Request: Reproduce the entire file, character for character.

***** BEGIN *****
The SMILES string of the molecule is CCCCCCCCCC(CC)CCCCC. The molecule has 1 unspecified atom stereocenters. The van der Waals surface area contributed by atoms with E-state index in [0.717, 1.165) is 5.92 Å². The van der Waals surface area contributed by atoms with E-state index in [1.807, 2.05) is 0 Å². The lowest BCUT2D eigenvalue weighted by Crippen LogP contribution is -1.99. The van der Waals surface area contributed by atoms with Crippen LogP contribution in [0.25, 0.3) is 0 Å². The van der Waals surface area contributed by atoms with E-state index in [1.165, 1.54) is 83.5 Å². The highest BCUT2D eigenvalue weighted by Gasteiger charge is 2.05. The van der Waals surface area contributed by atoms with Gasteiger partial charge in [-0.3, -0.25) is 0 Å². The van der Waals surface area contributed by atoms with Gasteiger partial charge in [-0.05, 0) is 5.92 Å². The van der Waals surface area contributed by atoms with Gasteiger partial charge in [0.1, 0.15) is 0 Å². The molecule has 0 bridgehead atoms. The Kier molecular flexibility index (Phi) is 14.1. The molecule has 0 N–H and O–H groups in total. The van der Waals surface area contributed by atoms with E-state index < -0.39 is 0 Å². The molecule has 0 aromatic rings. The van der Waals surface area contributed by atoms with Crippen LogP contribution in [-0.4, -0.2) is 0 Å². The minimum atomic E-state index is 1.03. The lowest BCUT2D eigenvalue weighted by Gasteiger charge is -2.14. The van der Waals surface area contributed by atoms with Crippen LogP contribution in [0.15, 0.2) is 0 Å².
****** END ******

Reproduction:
The SMILES string of the molecule is CCCCCCCCCC(CC)CCCCC. The molecule has 1 unspecified atom stereocenters. The van der Waals surface area contributed by atoms with E-state index in [0.717, 1.165) is 5.92 Å². The van der Waals surface area contributed by atoms with E-state index in [1.807, 2.05) is 0 Å². The lowest BCUT2D eigenvalue weighted by Crippen LogP contribution is -1.99. The van der Waals surface area contributed by atoms with Crippen LogP contribution in [0.25, 0.3) is 0 Å². The van der Waals surface area contributed by atoms with E-state index in [1.165, 1.54) is 83.5 Å². The highest BCUT2D eigenvalue weighted by Gasteiger charge is 2.05. The van der Waals surface area contributed by atoms with Gasteiger partial charge in [-0.3, -0.25) is 0 Å². The van der Waals surface area contributed by atoms with Gasteiger partial charge in [-0.05, 0) is 5.92 Å². The van der Waals surface area contributed by atoms with Gasteiger partial charge in [0.1, 0.15) is 0 Å². The molecule has 0 bridgehead atoms. The Kier molecular flexibility index (Phi) is 14.1. The molecule has 0 N–H and O–H groups in total. The van der Waals surface area contributed by atoms with E-state index < -0.39 is 0 Å². The molecule has 0 aromatic rings. The van der Waals surface area contributed by atoms with Crippen LogP contribution in [-0.4, -0.2) is 0 Å². The minimum atomic E-state index is 1.03. The lowest BCUT2D eigenvalue weighted by Gasteiger charge is -2.14. The van der Waals surface area contributed by atoms with Crippen LogP contribution in [0.15, 0.2) is 0 Å².